THE NON-SPOILERY BIT FIRST
And at last we come to the end of Series 6 of Doctor Who. All year it has felt as if it would never get here and yet here we are with the complete story. It is so weird to reach this point, even though we all knew it was coming.
Not so oddly enough, my initial first reaction to The Wedding of River Song was the exact same one I had towards the first episode of the season, The Impossible Astronaut. I was left with an ambivalent, empty feeling that it was unsatisfying, too jammed packed with too much information, too many cool FX and visuals and no time spent on emotional content. Surprised at my feelings then, I did the same thing today as I did then with that season opener. I rewatched the episode. And sure enough, it was much better the second time around.
I guess I was distracted, or maybe it was reading all the spoilers beforehand. Who knows? These episodes took much, much longer to grow on me, which in the end is no bad thing as long as I retain and practice something all the loud-mouthed moaners and pissers in Doctor Who fandom don’t. That is patience and faith. All great things in life are either adored or hated and Doctor Who has always ridden that roller coaster of human emotion like a trip through the time vortex in a Tardis with no outer shell. It’s an insane, bucking ride – sometimes full of bad FX, poor scripts and little hope for continuation, as in the 90s. And somehow, through it all, it has always survived.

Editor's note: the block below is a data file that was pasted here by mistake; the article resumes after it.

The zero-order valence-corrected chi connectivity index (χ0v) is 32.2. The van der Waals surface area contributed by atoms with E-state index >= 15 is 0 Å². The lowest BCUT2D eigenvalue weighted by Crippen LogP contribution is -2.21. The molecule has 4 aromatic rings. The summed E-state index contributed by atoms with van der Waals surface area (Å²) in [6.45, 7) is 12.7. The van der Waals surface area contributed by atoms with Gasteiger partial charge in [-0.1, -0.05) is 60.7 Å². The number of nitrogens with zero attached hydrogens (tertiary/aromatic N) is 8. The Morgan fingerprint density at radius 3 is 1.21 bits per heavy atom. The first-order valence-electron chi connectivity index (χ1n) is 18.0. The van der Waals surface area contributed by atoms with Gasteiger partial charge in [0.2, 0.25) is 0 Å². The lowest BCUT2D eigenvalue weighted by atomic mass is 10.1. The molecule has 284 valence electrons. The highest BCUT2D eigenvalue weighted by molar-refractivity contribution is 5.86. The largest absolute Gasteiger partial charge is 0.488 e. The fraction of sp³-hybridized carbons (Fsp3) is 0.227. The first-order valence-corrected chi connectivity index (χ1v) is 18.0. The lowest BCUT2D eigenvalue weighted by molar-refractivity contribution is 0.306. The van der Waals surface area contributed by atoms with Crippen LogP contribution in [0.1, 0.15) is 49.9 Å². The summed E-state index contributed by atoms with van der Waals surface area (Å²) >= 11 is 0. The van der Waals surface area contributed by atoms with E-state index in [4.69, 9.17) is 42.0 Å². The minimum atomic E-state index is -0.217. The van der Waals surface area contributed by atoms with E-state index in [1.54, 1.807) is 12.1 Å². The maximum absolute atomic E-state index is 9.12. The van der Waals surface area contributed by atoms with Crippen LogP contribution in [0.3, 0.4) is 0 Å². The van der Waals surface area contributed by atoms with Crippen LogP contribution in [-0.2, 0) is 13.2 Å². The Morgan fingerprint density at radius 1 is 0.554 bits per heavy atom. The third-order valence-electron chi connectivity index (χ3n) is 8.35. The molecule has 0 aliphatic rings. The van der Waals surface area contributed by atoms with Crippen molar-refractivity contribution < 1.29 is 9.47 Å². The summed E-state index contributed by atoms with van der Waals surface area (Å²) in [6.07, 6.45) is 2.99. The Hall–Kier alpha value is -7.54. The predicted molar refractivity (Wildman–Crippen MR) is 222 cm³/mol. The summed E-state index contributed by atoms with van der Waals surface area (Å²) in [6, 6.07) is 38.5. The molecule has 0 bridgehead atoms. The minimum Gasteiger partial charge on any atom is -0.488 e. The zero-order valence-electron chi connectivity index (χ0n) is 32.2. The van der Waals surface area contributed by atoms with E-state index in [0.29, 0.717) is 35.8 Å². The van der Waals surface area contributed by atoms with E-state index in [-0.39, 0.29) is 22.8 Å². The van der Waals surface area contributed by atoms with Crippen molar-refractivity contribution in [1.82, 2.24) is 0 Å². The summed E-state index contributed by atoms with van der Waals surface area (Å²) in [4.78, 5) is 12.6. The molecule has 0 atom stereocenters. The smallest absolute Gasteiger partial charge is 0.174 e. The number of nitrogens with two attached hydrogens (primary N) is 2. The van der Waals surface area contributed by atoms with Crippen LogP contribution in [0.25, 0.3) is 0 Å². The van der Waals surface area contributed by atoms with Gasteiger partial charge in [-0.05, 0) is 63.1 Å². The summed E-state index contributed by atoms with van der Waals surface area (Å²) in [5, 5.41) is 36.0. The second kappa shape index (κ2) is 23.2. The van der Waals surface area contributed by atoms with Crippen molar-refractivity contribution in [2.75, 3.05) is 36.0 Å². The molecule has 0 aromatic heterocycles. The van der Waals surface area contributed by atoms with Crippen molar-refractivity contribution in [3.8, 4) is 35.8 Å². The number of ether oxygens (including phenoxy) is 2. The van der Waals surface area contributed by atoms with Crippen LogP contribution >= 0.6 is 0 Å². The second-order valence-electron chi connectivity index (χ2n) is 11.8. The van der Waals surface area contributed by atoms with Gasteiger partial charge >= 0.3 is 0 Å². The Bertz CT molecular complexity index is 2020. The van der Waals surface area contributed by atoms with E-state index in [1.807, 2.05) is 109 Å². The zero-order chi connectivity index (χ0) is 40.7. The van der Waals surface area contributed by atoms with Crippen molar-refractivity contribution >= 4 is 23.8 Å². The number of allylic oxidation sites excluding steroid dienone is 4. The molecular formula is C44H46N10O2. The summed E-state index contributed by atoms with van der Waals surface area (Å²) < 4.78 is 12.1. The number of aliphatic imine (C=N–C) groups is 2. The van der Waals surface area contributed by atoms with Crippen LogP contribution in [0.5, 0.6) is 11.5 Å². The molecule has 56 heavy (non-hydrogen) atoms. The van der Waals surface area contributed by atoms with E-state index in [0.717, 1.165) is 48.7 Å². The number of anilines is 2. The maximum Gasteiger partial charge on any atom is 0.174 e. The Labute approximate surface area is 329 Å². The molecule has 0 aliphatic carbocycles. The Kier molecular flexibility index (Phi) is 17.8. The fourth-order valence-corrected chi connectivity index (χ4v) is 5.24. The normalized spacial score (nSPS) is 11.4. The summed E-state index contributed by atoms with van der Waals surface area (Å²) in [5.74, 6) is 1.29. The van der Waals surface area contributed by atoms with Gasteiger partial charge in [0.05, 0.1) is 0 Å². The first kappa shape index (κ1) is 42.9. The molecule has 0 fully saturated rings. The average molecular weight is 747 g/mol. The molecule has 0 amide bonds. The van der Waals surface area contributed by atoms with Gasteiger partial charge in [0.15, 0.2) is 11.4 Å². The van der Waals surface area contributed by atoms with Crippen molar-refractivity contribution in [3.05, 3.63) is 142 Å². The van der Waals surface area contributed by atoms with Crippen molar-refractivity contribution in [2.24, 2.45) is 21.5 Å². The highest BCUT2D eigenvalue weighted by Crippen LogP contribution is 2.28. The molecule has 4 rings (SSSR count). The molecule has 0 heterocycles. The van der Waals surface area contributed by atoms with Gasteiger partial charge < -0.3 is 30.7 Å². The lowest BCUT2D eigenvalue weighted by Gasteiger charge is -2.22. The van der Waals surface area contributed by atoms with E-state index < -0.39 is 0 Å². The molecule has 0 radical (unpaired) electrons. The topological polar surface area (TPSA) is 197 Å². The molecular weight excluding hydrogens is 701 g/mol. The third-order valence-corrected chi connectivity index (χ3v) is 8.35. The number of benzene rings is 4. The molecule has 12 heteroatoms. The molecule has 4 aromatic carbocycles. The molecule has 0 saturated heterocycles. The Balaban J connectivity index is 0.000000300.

NOW FOR THE SPOILERY PART
As we saw in the last episode in Closing Time, the Doctor seemed resigned to his fate. Visiting Craig was the best thing that happened to him as the human gave him what he needed to not go down without a fight – validation of his invaluable contribution to the universe. Now, in The Wedding of River Song, he goes on a mission to find out why he has to die. Time has stopped, jammed on the point of his death beside Lake Silencio. Emperor Winston Churchill, sensing something is wrong with time, drags our mad soothsayer Doctor out of the dungeons to explain this phenomenon to him. Stuck in modern times, above their heads are traffic jams of cars held aloft by balloons, pterodactyls terrorize Hyde Park and Roman chariots wait to cross London streets at traffic lights. As colorful and fun as this new world seems, it’s all gone wrong and the Doctor tells his old friend how it all started with a woman.
There is a wonderful balance of fun along with the gut-wrenching scenes of River Song begging the Doctor to run as the astronaut suit forces her hand to rise in the air to deliver the killing blows.
Baddies do get theirs, quite satisfyingly, heads in boxes deliver great, snappy comeback lines and the creep factor is raised by scores of cockroach-like Silents clinging to ceilings above and pits of skulls that keep their lairs free of rats – and unwelcome visitors – by eating them. *shudder*
This is a fun, true to form Moffat story that doesn’t reveal its best-kept, series-long secrets until the literal last 5-10 minutes of air time. And while I have been waiting all year for those, the best scenes are also the emotional ones. The 1,100 year old Time Lord may not understand why River would endanger the universe to find a way to save him, but we the viewers do and it brought tears to my eyes when she proclaims to him that she would suffer more than all the beings in the universe combined if she had to stand on that Utah lakeside and end his life. What else could he do than what he did next? Hence the name of the episode.
Thank you, Steven Moffat. Thank you for still finding amazing places to take the Doctor after 30+ years of adventure. We love you for it.